A new study finds that the dinosaurs may have predated the rings and moons of Saturn.
An amazing new study based on computer modeling of the Saturian systems suggests that its rings and moons are pretty young by solar system standards, clocking in at just 100 million years old, meaning that dinosaurs came into existence way before they did.
Saturn has a lot of moons — 62 to be exact. And scientists have spotted signs that at least three moons — Tethys, Dione, and Rhea — are showing orbital tilts that are unusual for moons that have been around a long time and have been affected by the many other moons in orbit, suggesting that they were formed not that long ago, according to a SETI statement.
French astronomers in 2012 showed that tidal effects, or the gravitational influences of the inner moons with fluids in Saturn’s interior, should have caused the moons to move to larger orbits if they had been around long enough.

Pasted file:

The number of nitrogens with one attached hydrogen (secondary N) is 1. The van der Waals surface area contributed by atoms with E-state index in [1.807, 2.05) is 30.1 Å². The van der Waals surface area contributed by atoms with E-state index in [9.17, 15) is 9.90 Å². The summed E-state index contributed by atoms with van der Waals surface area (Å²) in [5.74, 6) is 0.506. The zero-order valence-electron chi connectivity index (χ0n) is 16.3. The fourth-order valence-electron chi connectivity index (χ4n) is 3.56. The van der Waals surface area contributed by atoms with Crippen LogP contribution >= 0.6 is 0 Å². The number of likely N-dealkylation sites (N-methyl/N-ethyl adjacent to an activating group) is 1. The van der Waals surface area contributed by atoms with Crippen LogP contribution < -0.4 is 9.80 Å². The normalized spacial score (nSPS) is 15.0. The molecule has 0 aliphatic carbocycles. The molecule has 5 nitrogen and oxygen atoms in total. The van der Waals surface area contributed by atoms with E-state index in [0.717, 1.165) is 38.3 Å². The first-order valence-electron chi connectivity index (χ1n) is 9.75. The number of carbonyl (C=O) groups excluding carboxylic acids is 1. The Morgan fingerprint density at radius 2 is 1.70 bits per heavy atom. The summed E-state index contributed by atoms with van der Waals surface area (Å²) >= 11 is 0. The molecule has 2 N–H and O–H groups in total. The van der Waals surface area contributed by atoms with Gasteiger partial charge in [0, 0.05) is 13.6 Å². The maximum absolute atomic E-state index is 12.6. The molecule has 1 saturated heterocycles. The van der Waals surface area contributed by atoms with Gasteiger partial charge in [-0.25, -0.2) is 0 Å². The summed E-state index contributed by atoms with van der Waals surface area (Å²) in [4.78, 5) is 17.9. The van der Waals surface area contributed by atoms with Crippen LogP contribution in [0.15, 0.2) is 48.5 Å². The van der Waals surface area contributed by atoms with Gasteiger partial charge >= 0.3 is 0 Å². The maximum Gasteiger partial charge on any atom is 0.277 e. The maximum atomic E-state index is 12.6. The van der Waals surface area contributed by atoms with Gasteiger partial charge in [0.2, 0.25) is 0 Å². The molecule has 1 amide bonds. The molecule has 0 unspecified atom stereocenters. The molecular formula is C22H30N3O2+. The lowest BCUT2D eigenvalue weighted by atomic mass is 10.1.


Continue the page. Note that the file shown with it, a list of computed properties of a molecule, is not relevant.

Scientists in this case were able to go a step further, using computer simulations to find that Enceladus, for example, would have only taken 100 million years to move from its original orbital position to its current one, so it probably formed during the Cretaceous period, when dinosaurs were already roaming the Earth.
“So the question arises, what caused the recent birth of the inner moons?” Matija Cuk, principal investigator at the SETI Institute, said in the statement. “Our best guess is that Saturn had a similar collection of moons before, but their orbits were disturbed by a special kind of orbital resonance involving Saturn’s motion around the Sun. Eventually, the orbits of neighboring moons crossed, and these objects collided. From this rubble, the present set of moons and rings formed.”
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